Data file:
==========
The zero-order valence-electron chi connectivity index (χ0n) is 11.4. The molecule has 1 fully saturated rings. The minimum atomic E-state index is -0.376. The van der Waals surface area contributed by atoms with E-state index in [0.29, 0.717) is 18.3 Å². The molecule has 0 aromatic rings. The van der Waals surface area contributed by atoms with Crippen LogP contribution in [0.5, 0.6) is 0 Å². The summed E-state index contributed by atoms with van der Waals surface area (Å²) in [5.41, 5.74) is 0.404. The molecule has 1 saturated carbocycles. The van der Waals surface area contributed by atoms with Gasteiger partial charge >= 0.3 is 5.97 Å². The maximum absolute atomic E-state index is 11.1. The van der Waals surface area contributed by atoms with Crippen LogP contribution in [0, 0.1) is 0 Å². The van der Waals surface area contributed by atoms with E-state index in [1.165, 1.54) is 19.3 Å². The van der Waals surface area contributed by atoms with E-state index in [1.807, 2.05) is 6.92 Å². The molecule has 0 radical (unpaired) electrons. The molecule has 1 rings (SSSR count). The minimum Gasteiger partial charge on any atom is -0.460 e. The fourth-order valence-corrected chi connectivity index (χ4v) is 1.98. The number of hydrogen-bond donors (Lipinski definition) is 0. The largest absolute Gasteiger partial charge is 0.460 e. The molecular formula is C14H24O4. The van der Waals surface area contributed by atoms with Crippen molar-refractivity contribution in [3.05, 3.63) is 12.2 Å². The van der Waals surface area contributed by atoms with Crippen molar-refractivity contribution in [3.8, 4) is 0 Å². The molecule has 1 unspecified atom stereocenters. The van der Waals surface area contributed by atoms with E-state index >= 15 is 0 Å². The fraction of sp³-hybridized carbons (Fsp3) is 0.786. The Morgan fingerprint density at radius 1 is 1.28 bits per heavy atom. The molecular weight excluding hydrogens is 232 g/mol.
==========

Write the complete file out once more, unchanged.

The zero-order valence-electron chi connectivity index (χ0n) is 11.4. The molecule has 1 fully saturated rings. The minimum atomic E-state index is -0.376. The van der Waals surface area contributed by atoms with E-state index in [0.29, 0.717) is 18.3 Å². The molecule has 0 aromatic rings. The van der Waals surface area contributed by atoms with Crippen LogP contribution in [0.5, 0.6) is 0 Å². The summed E-state index contributed by atoms with van der Waals surface area (Å²) in [5.41, 5.74) is 0.404. The molecule has 1 saturated carbocycles. The van der Waals surface area contributed by atoms with Gasteiger partial charge >= 0.3 is 5.97 Å². The maximum absolute atomic E-state index is 11.1. The van der Waals surface area contributed by atoms with Crippen LogP contribution in [0, 0.1) is 0 Å². The van der Waals surface area contributed by atoms with E-state index in [1.165, 1.54) is 19.3 Å². The van der Waals surface area contributed by atoms with E-state index in [1.807, 2.05) is 6.92 Å². The molecule has 0 radical (unpaired) electrons. The molecule has 1 rings (SSSR count). The minimum Gasteiger partial charge on any atom is -0.460 e. The fourth-order valence-corrected chi connectivity index (χ4v) is 1.98. The number of hydrogen-bond donors (Lipinski definition) is 0. The largest absolute Gasteiger partial charge is 0.460 e. The molecular formula is C14H24O4. The van der Waals surface area contributed by atoms with Crippen molar-refractivity contribution in [3.05, 3.63) is 12.2 Å². The van der Waals surface area contributed by atoms with Crippen molar-refractivity contribution in [3.8, 4) is 0 Å². The molecule has 1 unspecified atom stereocenters. The van der Waals surface area contributed by atoms with E-state index >= 15 is 0 Å². The fraction of sp³-hybridized carbons (Fsp3) is 0.786. The Morgan fingerprint density at radius 1 is 1.28 bits per heavy atom. The molecular weight excluding hydrogens is 232 g/mol.